Yeah I understand that, its just as you were saying the police and insureres don't really give a rats ass about the certificate, as they can and would HAVE to get the bike checked out anyway to really certify if the restrictors are in place.....like you said its a real rip-off !!!

Cant wait for the 5th of Feb' for you hun, hope its a nice day :thumb: :clap: :D :D
 

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Discussion Starter #6
Cant wait for the 5th of Feb' for you hun, hope its a nice day :thumb: :clap: :D :D
So do I.. I keep looking at the blade wistfully everytime I go in the garage :O I wanna go ride her now but I daren't..

Anyhoo... Only 33 days to go :D
 

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in answer to the title, YES! theres no way you would get busted for not being restricted anyway unless you got caught doing more than 100 (which then makes the argument academic as you get banned and lose license anyway..)
I do think restriction is a good idea tho, it teaches you how to handle a proper bike without too many brown-pant moments. and ill never forget how as a 17 yr old whipped out the restriction on my sv650 went off down the road cracked it open and soiled my pants!
 

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Hey I've recently brought a CBR400RR NC29 and i need to restrict it. I understand a certificate is not solid proof that the bike is restricted but every garage still quotes that it costs £170 for the part because of the certificate. I've looked for a set of washers on ebay but so far no luck, is there any advice anyone could give me on what do do?
 

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Discussion Starter #10
Hey I've recently brought a CBR400RR NC29 and i need to restrict it. I understand a certificate is not solid proof that the bike is restricted but every garage still quotes that it costs £170 for the part because of the certificate. I've looked for a set of washers on ebay but so far no luck, is there any advice anyone could give me on what do do?
We paid the full price to have mine restricted and like you say just cos I had the bit of paper didn't mean she was restricted..

There is a set on Ebay at the moment.. Here is the LINK to them :thumb:
 

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We paid the full price to have mine restricted and like you say just cos I had the bit of paper didn't mean she was restricted..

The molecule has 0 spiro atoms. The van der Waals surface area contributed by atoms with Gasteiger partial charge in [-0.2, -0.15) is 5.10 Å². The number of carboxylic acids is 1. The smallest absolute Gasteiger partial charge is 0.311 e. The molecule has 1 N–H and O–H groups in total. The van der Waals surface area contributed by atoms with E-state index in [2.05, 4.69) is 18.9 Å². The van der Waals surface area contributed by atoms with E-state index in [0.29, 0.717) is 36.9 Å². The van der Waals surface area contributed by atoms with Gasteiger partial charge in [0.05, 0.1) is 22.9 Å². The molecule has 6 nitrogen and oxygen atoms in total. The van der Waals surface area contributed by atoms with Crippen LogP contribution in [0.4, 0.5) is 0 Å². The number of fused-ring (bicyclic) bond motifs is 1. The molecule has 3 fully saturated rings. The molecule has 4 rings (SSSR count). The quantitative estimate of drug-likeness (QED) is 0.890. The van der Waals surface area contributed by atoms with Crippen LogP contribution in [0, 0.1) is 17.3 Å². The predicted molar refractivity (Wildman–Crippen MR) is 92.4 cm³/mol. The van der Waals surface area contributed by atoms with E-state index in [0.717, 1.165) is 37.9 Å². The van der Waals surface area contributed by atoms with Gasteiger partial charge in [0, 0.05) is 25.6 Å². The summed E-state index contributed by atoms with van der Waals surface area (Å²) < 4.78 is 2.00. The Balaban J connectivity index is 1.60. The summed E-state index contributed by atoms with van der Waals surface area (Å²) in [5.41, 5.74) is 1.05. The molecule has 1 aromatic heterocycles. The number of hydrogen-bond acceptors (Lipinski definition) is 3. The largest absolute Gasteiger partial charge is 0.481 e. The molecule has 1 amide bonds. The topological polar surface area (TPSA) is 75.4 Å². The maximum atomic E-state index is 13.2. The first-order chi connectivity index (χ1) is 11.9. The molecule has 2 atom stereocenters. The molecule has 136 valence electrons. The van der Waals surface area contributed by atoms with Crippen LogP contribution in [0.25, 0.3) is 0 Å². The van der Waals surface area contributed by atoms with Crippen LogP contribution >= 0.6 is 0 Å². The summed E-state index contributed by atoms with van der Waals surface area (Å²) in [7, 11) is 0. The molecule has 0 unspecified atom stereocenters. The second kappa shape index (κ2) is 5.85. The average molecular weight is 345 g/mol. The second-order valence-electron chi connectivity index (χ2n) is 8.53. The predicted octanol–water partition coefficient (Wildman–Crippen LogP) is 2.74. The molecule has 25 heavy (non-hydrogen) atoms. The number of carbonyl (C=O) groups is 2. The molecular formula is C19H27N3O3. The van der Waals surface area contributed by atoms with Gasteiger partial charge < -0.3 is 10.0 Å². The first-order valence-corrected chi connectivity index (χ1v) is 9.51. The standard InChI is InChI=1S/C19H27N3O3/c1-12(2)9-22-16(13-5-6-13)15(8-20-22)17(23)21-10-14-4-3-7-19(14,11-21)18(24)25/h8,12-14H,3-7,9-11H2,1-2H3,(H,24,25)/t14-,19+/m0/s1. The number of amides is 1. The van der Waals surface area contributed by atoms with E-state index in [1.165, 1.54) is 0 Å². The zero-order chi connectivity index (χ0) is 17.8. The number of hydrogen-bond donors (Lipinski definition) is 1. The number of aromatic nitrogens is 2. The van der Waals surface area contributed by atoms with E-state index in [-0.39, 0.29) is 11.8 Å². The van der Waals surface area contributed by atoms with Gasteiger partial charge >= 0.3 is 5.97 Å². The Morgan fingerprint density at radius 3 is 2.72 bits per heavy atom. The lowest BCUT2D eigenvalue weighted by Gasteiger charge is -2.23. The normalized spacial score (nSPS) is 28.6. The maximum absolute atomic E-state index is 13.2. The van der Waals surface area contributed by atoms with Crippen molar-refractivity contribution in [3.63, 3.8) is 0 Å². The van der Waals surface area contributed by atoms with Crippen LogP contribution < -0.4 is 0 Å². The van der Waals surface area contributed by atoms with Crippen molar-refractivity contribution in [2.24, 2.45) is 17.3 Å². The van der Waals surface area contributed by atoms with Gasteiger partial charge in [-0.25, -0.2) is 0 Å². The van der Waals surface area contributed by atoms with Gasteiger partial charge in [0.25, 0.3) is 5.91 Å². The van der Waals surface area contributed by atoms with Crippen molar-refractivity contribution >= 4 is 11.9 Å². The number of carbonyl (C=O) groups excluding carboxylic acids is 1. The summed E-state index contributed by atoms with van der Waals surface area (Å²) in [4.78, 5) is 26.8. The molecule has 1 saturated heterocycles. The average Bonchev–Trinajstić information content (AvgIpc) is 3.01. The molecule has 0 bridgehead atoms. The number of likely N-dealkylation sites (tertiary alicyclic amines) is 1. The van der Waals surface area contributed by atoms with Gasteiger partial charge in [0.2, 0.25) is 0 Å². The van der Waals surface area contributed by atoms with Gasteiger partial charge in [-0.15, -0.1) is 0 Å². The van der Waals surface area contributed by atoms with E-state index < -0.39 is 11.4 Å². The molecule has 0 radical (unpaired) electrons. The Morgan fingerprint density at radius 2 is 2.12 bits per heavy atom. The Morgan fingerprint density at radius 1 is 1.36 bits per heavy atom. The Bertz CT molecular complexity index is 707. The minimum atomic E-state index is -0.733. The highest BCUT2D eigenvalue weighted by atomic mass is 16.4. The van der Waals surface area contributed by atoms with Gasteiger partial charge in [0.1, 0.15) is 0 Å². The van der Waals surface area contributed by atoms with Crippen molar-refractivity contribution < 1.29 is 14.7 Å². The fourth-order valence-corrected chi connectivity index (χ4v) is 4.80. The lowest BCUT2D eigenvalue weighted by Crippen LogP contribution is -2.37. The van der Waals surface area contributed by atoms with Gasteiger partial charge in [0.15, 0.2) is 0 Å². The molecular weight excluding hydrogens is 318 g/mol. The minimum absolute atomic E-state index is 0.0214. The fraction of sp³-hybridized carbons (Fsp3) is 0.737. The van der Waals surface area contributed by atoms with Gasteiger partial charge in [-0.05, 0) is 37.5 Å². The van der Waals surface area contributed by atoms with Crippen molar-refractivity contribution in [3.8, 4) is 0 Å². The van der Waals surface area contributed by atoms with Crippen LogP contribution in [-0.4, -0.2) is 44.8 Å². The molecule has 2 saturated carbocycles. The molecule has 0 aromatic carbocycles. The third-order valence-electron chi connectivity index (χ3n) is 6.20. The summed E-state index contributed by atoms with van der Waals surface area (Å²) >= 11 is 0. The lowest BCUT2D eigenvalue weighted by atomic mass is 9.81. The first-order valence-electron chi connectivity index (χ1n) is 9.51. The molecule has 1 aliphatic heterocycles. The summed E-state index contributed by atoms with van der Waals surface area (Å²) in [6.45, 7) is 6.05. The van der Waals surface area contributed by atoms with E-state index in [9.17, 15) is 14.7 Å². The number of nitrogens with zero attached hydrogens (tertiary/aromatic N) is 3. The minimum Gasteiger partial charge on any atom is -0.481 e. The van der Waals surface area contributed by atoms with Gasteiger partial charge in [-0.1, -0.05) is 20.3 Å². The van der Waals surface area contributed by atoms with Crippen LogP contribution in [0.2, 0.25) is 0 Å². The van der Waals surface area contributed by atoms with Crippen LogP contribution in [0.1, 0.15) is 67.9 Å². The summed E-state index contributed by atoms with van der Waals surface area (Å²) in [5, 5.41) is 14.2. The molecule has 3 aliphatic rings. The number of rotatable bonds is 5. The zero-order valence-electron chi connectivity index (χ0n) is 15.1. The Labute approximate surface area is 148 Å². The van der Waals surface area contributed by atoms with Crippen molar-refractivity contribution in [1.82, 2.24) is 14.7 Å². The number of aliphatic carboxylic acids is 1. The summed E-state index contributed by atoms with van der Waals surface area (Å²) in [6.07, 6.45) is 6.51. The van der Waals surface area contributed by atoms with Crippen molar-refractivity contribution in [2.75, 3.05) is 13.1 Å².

There is a set on Ebay at the moment.. Here is the LINK to them :thumb:
Cheers for the quick reply, I really don't know what to do. Do I take the risk or take the brunt of around £270 just to fit 4 washers worth £30. It seems to me like a bit of a rip off. :\
 

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I just rung up a few of the garages around me and almost all of them say they won't fit a set of washers without the paper work.
They say that the certificate is proof of the restriction but when I tell them about the MCN article they just get arsey and say no.

It can't be about making money because the part they have to buy is £170 so i don't really understand why they are refusing.

:idunno:
 

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Discussion Starter #13
It's easy enough to fit them yourself.. Whip off the tank, the airbox, the carbs.. Fit the washers in the top of the carb rubbers and replace all the bits in reverse order.. You can do it in less than an hour if you have the correct tools..
 

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It's easy enough to fit them yourself.. Whip off the tank, the airbox, the carbs.. Fit the washers in the top of the carb rubbers and replace all the bits in reverse order.. You can do it in less than an hour if you have the correct tools..
I was thinking about fitting them myself but i spoke to a garage near me and they said they would fit a second hand set and give a certificate saying they did it. Sorted :D
Cheers for the help loopy, much appreciated. Glad this site is here.